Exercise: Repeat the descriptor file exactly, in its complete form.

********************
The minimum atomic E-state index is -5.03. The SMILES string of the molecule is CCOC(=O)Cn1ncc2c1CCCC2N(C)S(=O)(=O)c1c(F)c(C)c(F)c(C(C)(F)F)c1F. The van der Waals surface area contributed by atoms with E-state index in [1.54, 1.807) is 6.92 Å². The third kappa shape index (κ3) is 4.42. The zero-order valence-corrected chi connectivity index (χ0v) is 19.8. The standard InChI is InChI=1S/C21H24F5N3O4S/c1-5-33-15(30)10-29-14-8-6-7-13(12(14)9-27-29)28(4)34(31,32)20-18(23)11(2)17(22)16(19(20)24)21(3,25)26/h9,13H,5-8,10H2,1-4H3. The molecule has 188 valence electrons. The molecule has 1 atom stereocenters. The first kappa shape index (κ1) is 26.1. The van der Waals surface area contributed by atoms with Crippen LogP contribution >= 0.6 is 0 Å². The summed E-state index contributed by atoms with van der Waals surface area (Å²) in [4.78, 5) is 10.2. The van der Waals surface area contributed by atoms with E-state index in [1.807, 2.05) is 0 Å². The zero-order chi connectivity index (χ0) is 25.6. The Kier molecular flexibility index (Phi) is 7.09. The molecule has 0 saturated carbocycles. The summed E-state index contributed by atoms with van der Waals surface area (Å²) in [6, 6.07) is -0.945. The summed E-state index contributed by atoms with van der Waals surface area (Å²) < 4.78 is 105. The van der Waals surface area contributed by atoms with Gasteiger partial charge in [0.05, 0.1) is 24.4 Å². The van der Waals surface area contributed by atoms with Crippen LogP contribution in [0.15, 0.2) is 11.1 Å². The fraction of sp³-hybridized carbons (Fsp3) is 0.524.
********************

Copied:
The minimum atomic E-state index is -5.03. The SMILES string of the molecule is CCOC(=O)Cn1ncc2c1CCCC2N(C)S(=O)(=O)c1c(F)c(C)c(F)c(C(C)(F)F)c1F. The van der Waals surface area contributed by atoms with E-state index in [1.54, 1.807) is 6.92 Å². The third kappa shape index (κ3) is 4.42. The zero-order valence-corrected chi connectivity index (χ0v) is 19.8. The standard InChI is InChI=1S/C21H24F5N3O4S/c1-5-33-15(30)10-29-14-8-6-7-13(12(14)9-27-29)28(4)34(31,32)20-18(23)11(2)17(22)16(19(20)24)21(3,25)26/h9,13H,5-8,10H2,1-4H3. The molecule has 188 valence electrons. The molecule has 1 atom stereocenters. The first kappa shape index (κ1) is 26.1. The van der Waals surface area contributed by atoms with Crippen LogP contribution >= 0.6 is 0 Å². The summed E-state index contributed by atoms with van der Waals surface area (Å²) in [4.78, 5) is 10.2. The van der Waals surface area contributed by atoms with E-state index in [1.807, 2.05) is 0 Å². The zero-order chi connectivity index (χ0) is 25.6. The Kier molecular flexibility index (Phi) is 7.09. The molecule has 0 saturated carbocycles. The summed E-state index contributed by atoms with van der Waals surface area (Å²) in [6, 6.07) is -0.945. The summed E-state index contributed by atoms with van der Waals surface area (Å²) < 4.78 is 105. The van der Waals surface area contributed by atoms with Gasteiger partial charge in [0.05, 0.1) is 24.4 Å². The van der Waals surface area contributed by atoms with Crippen LogP contribution in [0.15, 0.2) is 11.1 Å². The fraction of sp³-hybridized carbons (Fsp3) is 0.524.